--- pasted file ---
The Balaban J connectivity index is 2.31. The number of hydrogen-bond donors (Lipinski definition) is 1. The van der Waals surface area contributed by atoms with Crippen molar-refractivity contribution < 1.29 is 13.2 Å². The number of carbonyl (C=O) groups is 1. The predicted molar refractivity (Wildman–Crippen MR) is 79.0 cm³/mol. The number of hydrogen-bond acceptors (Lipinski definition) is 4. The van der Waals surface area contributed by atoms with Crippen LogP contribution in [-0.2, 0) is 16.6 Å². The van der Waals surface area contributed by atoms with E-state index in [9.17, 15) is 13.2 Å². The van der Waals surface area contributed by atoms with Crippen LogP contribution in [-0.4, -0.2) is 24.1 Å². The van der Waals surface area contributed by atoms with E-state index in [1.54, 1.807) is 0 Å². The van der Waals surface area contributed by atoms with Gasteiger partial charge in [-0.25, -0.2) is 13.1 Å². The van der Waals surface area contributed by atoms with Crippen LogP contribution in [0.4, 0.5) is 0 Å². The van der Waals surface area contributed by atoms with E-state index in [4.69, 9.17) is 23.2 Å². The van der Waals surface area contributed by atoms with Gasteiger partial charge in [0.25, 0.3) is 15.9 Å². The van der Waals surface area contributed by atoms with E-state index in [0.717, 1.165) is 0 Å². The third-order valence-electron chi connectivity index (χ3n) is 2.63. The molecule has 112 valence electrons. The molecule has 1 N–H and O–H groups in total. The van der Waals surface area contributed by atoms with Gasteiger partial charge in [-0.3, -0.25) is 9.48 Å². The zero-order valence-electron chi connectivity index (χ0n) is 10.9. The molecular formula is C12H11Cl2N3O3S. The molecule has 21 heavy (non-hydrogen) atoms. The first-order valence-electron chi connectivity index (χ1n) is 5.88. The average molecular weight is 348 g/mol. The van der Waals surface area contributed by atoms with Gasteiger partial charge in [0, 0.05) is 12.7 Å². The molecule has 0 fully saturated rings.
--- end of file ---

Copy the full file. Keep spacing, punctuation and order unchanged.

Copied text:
The Balaban J connectivity index is 2.31. The number of hydrogen-bond donors (Lipinski definition) is 1. The van der Waals surface area contributed by atoms with Crippen molar-refractivity contribution < 1.29 is 13.2 Å². The number of carbonyl (C=O) groups is 1. The predicted molar refractivity (Wildman–Crippen MR) is 79.0 cm³/mol. The number of hydrogen-bond acceptors (Lipinski definition) is 4. The van der Waals surface area contributed by atoms with Crippen LogP contribution in [-0.2, 0) is 16.6 Å². The van der Waals surface area contributed by atoms with E-state index in [9.17, 15) is 13.2 Å². The van der Waals surface area contributed by atoms with Crippen LogP contribution in [-0.4, -0.2) is 24.1 Å². The van der Waals surface area contributed by atoms with E-state index in [1.54, 1.807) is 0 Å². The van der Waals surface area contributed by atoms with Gasteiger partial charge in [-0.25, -0.2) is 13.1 Å². The van der Waals surface area contributed by atoms with Crippen LogP contribution in [0.4, 0.5) is 0 Å². The van der Waals surface area contributed by atoms with E-state index in [4.69, 9.17) is 23.2 Å². The van der Waals surface area contributed by atoms with Gasteiger partial charge in [0.25, 0.3) is 15.9 Å². The van der Waals surface area contributed by atoms with E-state index in [0.717, 1.165) is 0 Å². The third-order valence-electron chi connectivity index (χ3n) is 2.63. The molecule has 112 valence electrons. The molecule has 1 N–H and O–H groups in total. The van der Waals surface area contributed by atoms with Gasteiger partial charge in [-0.3, -0.25) is 9.48 Å². The zero-order valence-electron chi connectivity index (χ0n) is 10.9. The molecular formula is C12H11Cl2N3O3S. The molecule has 21 heavy (non-hydrogen) atoms. The first-order valence-electron chi connectivity index (χ1n) is 5.88. The average molecular weight is 348 g/mol. The van der Waals surface area contributed by atoms with Gasteiger partial charge in [0, 0.05) is 12.7 Å². The molecule has 0 fully saturated rings.